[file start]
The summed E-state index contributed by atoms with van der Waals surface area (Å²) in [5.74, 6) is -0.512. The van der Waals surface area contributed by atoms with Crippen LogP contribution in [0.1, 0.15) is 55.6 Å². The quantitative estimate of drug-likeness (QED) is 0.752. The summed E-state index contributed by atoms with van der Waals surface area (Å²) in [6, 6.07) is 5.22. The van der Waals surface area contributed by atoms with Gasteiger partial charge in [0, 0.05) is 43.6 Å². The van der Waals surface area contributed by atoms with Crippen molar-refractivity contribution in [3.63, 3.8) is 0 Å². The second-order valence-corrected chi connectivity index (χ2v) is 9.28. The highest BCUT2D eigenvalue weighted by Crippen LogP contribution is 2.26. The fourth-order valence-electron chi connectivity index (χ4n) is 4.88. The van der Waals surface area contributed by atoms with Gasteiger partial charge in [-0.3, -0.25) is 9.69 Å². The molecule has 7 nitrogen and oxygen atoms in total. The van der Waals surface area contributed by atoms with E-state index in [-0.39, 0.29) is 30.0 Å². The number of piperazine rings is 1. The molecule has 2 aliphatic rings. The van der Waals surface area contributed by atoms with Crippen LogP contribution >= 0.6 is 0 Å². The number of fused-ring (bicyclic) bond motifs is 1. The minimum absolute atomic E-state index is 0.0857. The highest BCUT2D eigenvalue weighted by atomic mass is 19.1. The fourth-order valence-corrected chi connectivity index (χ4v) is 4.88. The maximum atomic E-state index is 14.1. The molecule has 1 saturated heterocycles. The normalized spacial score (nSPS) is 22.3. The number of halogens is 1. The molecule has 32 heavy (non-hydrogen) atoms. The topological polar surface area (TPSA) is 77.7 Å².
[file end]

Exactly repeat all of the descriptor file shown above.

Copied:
The summed E-state index contributed by atoms with van der Waals surface area (Å²) in [5.74, 6) is -0.512. The van der Waals surface area contributed by atoms with Crippen LogP contribution in [0.1, 0.15) is 55.6 Å². The quantitative estimate of drug-likeness (QED) is 0.752. The summed E-state index contributed by atoms with van der Waals surface area (Å²) in [6, 6.07) is 5.22. The van der Waals surface area contributed by atoms with Gasteiger partial charge in [0, 0.05) is 43.6 Å². The van der Waals surface area contributed by atoms with Crippen molar-refractivity contribution in [3.63, 3.8) is 0 Å². The second-order valence-corrected chi connectivity index (χ2v) is 9.28. The highest BCUT2D eigenvalue weighted by Crippen LogP contribution is 2.26. The fourth-order valence-electron chi connectivity index (χ4n) is 4.88. The van der Waals surface area contributed by atoms with Gasteiger partial charge in [-0.3, -0.25) is 9.69 Å². The molecule has 7 nitrogen and oxygen atoms in total. The van der Waals surface area contributed by atoms with E-state index in [-0.39, 0.29) is 30.0 Å². The number of piperazine rings is 1. The molecule has 2 aliphatic rings. The van der Waals surface area contributed by atoms with Crippen LogP contribution >= 0.6 is 0 Å². The number of fused-ring (bicyclic) bond motifs is 1. The minimum absolute atomic E-state index is 0.0857. The highest BCUT2D eigenvalue weighted by atomic mass is 19.1. The fourth-order valence-corrected chi connectivity index (χ4v) is 4.88. The maximum atomic E-state index is 14.1. The molecule has 1 saturated heterocycles. The normalized spacial score (nSPS) is 22.3. The number of halogens is 1. The molecule has 32 heavy (non-hydrogen) atoms. The topological polar surface area (TPSA) is 77.7 Å².